Know that this is our way of saying thank you. And more than that, please know that we are still here. Whether you need to FaceTime us from your closet, or need help putting together a considerably more casual work from home wardrobe. We are still here.

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Introducing the Tassel Loafer

Introducing the Tassel Loafer

Alden Shoe Company introduced the iconic Tassel Loafer to the world in 1950

A couple of years in design, the notion of the tassel and corresponding strap as decoration only was a result of a collaboration with Hungarian actor, Paul Lukas. (Lukas won an Oscar in 1943 for his role in the movie Watch on the Rhine.) Lukas’ original idea included the tassel as a part of a functioning lace, but the folks at Alden changed the scheme from a lace-up to a slip-on to show the strap around the opening of the shoe culminating in the tassels on the vamp of the shoe.

And the rest, as they say, is history.

Early on, this shoe’s popularity among college kids and recently graduated young professionals was so great that at one time Alden offered it in as many as 20 different leathers and colors.

Today, some 70 years later, the Alden Tassel Loafer is as iconic, as classic as it ever was. Often imitated, but never duplicated, the shape of the toe and the perfection of the Aberdeen last, from which the fit is derived, The Alden Tassel Loafer is as revered as ever. It exists exactly as it did in 1950, made in the same factory in Massachusetts with the same materials, and with the same time-honored construction and quality.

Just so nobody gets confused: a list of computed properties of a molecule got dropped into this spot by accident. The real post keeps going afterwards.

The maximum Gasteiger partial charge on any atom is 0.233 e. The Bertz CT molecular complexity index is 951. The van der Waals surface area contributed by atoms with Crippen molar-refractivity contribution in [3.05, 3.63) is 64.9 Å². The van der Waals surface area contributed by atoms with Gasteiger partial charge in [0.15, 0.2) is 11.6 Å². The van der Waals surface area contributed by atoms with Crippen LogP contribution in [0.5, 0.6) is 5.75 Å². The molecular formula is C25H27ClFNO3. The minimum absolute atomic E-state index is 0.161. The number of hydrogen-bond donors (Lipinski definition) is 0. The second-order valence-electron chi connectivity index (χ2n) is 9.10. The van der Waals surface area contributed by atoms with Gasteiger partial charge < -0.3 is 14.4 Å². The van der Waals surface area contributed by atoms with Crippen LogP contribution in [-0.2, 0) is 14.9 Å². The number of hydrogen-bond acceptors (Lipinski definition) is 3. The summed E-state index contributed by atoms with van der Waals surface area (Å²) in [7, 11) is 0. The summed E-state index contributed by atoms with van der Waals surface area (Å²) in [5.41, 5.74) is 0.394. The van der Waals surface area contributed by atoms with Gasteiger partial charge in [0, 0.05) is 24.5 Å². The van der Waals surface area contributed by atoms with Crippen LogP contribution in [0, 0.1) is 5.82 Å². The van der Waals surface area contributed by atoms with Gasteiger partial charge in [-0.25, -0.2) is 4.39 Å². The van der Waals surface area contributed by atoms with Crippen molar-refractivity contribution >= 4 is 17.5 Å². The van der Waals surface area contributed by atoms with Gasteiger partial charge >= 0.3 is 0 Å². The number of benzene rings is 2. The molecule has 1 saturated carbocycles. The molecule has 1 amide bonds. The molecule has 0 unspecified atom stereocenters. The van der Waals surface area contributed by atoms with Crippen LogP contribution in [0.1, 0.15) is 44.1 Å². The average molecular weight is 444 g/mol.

At Harrison Limited we proudly stock this great shoe style in 4 variations currently. Black Calfskin, Brown Calfskin, Chocolate Suede, and Snuff Suede. Through the years we have also “made up” our own Tassel Loafer styles in different leathers and colors. Some of you reading this now may have had the chance to obtain one of these rarities for yourselves, and you know what a unique treat they are to own and wear.

I’ve spoken before about the pride I feel representing great American companies like Alden. There aren’t very many of these kinds of brands or companies left in our country, so I value and cherish the pedigree and the tradition we enjoy by association. 

If you haven’t ever tried out a pair of Alden shoes, the shoe they invented, the Tassel Loafer is as good a place to start as any.